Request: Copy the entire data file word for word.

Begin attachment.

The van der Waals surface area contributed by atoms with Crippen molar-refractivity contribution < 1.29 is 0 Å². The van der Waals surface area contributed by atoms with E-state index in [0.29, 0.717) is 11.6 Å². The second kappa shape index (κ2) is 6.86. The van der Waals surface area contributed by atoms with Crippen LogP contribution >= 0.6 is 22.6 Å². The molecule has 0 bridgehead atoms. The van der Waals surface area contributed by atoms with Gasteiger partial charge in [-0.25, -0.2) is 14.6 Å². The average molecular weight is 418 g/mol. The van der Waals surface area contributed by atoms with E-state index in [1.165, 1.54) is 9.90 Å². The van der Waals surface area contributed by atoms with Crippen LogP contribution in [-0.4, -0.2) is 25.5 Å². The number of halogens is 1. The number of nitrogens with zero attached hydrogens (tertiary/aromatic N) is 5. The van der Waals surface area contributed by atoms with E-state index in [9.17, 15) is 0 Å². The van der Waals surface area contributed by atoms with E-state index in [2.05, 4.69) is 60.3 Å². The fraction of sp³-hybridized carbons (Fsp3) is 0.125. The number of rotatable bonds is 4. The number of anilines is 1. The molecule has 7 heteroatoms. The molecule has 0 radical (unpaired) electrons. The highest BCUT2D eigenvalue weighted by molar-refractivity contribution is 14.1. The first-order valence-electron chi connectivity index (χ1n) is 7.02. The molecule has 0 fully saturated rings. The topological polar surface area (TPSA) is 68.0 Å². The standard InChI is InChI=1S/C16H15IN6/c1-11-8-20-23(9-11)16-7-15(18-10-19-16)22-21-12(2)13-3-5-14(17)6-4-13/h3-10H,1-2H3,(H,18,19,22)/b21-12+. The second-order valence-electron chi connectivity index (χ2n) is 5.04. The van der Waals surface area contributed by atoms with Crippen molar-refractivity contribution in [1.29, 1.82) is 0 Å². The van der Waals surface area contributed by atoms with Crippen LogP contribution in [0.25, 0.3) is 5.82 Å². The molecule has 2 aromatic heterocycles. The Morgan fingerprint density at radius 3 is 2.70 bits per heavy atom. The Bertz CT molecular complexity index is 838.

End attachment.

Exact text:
The van der Waals surface area contributed by atoms with Crippen molar-refractivity contribution < 1.29 is 0 Å². The van der Waals surface area contributed by atoms with E-state index in [0.29, 0.717) is 11.6 Å². The second kappa shape index (κ2) is 6.86. The van der Waals surface area contributed by atoms with Crippen LogP contribution >= 0.6 is 22.6 Å². The molecule has 0 bridgehead atoms. The van der Waals surface area contributed by atoms with Gasteiger partial charge in [-0.25, -0.2) is 14.6 Å². The average molecular weight is 418 g/mol. The van der Waals surface area contributed by atoms with E-state index in [1.165, 1.54) is 9.90 Å². The van der Waals surface area contributed by atoms with Crippen LogP contribution in [-0.4, -0.2) is 25.5 Å². The number of halogens is 1. The number of nitrogens with zero attached hydrogens (tertiary/aromatic N) is 5. The van der Waals surface area contributed by atoms with E-state index in [9.17, 15) is 0 Å². The van der Waals surface area contributed by atoms with E-state index in [2.05, 4.69) is 60.3 Å². The fraction of sp³-hybridized carbons (Fsp3) is 0.125. The number of rotatable bonds is 4. The number of anilines is 1. The molecule has 7 heteroatoms. The molecule has 0 radical (unpaired) electrons. The highest BCUT2D eigenvalue weighted by molar-refractivity contribution is 14.1. The first-order valence-electron chi connectivity index (χ1n) is 7.02. The molecule has 0 fully saturated rings. The topological polar surface area (TPSA) is 68.0 Å². The standard InChI is InChI=1S/C16H15IN6/c1-11-8-20-23(9-11)16-7-15(18-10-19-16)22-21-12(2)13-3-5-14(17)6-4-13/h3-10H,1-2H3,(H,18,19,22)/b21-12+. The second-order valence-electron chi connectivity index (χ2n) is 5.04. The van der Waals surface area contributed by atoms with Crippen molar-refractivity contribution in [1.29, 1.82) is 0 Å². The van der Waals surface area contributed by atoms with Crippen LogP contribution in [0.25, 0.3) is 5.82 Å². The molecule has 2 aromatic heterocycles. The Morgan fingerprint density at radius 3 is 2.70 bits per heavy atom. The Bertz CT molecular complexity index is 838.